This post is all about deciding what landing page conversions are and how you can calculate the same.
Depending on what you’re selling and how big your business is, you may have one or a dozen different landing pages. These are all opportunities.
If you drive traffic from social media pages, the landing page conversion rate determines your percentage of visitors who are visiting the page and taking the action desired.
Landing pages that need conversions require an incentive.
‘Your call to action, other elements all build toward that conversion goal.
The average conversion rate for landing pages
The average conversion rate for a landing page is around 2.35%.
However, the top 25% of landing pages convert at more than double.
Search intent plays a big role in determining how well a landing page can convert.
By optimizing landing pages you’re going to be able to improve those conversions. Here’s what to know: the top 10% of landing pages exceed 11% conversion rates.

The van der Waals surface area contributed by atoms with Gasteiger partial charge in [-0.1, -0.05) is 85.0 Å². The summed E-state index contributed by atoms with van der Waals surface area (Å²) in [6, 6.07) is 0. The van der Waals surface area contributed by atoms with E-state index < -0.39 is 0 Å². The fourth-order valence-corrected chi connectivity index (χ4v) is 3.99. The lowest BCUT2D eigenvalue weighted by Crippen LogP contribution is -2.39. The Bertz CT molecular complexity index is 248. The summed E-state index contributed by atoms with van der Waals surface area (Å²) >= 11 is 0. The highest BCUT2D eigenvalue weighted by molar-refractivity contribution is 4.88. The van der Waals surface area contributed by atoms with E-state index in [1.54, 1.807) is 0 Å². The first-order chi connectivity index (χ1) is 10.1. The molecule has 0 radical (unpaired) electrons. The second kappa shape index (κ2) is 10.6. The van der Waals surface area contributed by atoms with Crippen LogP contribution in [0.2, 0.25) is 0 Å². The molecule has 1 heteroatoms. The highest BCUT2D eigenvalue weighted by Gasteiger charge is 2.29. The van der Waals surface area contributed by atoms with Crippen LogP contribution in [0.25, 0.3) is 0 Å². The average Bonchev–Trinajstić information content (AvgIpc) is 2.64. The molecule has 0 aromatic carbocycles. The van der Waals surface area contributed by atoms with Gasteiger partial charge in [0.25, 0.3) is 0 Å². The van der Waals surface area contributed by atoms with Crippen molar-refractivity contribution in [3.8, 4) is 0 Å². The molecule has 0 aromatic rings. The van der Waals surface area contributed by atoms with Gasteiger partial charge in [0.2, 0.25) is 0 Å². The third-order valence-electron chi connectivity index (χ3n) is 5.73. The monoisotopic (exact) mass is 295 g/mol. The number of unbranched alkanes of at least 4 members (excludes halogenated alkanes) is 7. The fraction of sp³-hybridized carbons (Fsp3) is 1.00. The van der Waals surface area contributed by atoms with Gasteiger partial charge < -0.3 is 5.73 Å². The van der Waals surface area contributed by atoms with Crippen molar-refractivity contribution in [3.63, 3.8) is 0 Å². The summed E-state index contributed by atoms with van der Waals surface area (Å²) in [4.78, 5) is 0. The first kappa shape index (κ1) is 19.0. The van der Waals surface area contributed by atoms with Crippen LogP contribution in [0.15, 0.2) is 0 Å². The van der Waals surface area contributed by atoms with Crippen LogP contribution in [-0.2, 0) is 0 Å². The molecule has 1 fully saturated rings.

Only slight changes can improve landing page conversion rates from bad to good.
The average landing page conversions vary by niche. Believe it or not, the niche you’re in plays a big role in determining landing page conversions.
Travel niche sites for instance convert at 11%. Job training sites report a low 4% conversion rate.
How to calculate the landing page conversion rate
It’s now when we arrived at the meat and potatoes. Landing page conversion rates depend on two factors: the total number of people who arrived at your site.
This is followed by the number of people who converted for your offer.
If 2000 people visited your landing page in a month and 100 of them converted. That means 100/2000 that is .02 is your conversion rate If you multiply by 100 you get 2% as the conversion rate.
If your audience doesn’t prefer a lot of text that can lower the conversion rates if you;’re using a lot of visuals.
Increase Landing Page Conversion Rate with These Tips
As a business, only 25% or fewer are happy with the conversion rates they have on their websites.